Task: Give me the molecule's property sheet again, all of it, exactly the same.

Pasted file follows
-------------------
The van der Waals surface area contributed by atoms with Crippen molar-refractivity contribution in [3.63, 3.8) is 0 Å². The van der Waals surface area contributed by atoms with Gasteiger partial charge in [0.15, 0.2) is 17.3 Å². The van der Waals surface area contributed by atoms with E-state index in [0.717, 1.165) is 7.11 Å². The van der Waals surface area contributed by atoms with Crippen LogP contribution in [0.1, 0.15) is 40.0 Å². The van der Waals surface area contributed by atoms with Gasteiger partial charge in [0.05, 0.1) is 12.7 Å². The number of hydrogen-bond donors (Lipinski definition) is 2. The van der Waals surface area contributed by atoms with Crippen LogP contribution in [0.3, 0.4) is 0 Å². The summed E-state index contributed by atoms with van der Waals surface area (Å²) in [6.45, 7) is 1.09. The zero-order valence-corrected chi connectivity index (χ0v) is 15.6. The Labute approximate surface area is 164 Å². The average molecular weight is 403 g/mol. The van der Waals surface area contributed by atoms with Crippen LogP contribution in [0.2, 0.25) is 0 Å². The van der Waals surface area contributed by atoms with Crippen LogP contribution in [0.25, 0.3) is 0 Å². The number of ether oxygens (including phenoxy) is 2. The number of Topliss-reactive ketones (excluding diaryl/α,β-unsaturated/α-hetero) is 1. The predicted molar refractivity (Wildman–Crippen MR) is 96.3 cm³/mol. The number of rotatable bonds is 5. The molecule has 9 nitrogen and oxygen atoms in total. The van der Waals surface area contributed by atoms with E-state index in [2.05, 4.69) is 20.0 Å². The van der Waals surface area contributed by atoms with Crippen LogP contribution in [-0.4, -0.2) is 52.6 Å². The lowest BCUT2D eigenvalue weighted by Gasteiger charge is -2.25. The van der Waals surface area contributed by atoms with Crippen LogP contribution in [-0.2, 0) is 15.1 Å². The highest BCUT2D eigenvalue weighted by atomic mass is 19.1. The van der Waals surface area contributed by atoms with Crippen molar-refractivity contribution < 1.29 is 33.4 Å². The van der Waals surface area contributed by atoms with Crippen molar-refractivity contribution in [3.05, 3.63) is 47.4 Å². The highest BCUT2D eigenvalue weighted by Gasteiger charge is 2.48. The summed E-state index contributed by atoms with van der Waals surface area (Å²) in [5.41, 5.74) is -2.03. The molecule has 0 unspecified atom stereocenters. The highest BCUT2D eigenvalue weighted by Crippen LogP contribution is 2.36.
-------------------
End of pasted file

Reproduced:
The van der Waals surface area contributed by atoms with Crippen molar-refractivity contribution in [3.63, 3.8) is 0 Å². The van der Waals surface area contributed by atoms with Gasteiger partial charge in [0.15, 0.2) is 17.3 Å². The van der Waals surface area contributed by atoms with E-state index in [0.717, 1.165) is 7.11 Å². The van der Waals surface area contributed by atoms with Crippen LogP contribution in [0.1, 0.15) is 40.0 Å². The van der Waals surface area contributed by atoms with Gasteiger partial charge in [0.05, 0.1) is 12.7 Å². The number of hydrogen-bond donors (Lipinski definition) is 2. The van der Waals surface area contributed by atoms with Crippen LogP contribution in [0.3, 0.4) is 0 Å². The summed E-state index contributed by atoms with van der Waals surface area (Å²) in [6.45, 7) is 1.09. The zero-order valence-corrected chi connectivity index (χ0v) is 15.6. The Labute approximate surface area is 164 Å². The average molecular weight is 403 g/mol. The van der Waals surface area contributed by atoms with Crippen LogP contribution in [0.2, 0.25) is 0 Å². The van der Waals surface area contributed by atoms with Crippen LogP contribution in [0.25, 0.3) is 0 Å². The number of ether oxygens (including phenoxy) is 2. The number of Topliss-reactive ketones (excluding diaryl/α,β-unsaturated/α-hetero) is 1. The predicted molar refractivity (Wildman–Crippen MR) is 96.3 cm³/mol. The number of rotatable bonds is 5. The molecule has 9 nitrogen and oxygen atoms in total. The van der Waals surface area contributed by atoms with E-state index in [2.05, 4.69) is 20.0 Å². The van der Waals surface area contributed by atoms with Crippen LogP contribution in [-0.4, -0.2) is 52.6 Å². The lowest BCUT2D eigenvalue weighted by Gasteiger charge is -2.25. The van der Waals surface area contributed by atoms with Crippen LogP contribution in [-0.2, 0) is 15.1 Å². The highest BCUT2D eigenvalue weighted by atomic mass is 19.1. The van der Waals surface area contributed by atoms with Crippen molar-refractivity contribution < 1.29 is 33.4 Å². The van der Waals surface area contributed by atoms with Crippen molar-refractivity contribution in [3.05, 3.63) is 47.4 Å². The highest BCUT2D eigenvalue weighted by Gasteiger charge is 2.48. The summed E-state index contributed by atoms with van der Waals surface area (Å²) in [5.41, 5.74) is -2.03. The molecule has 0 unspecified atom stereocenters. The highest BCUT2D eigenvalue weighted by Crippen LogP contribution is 2.36.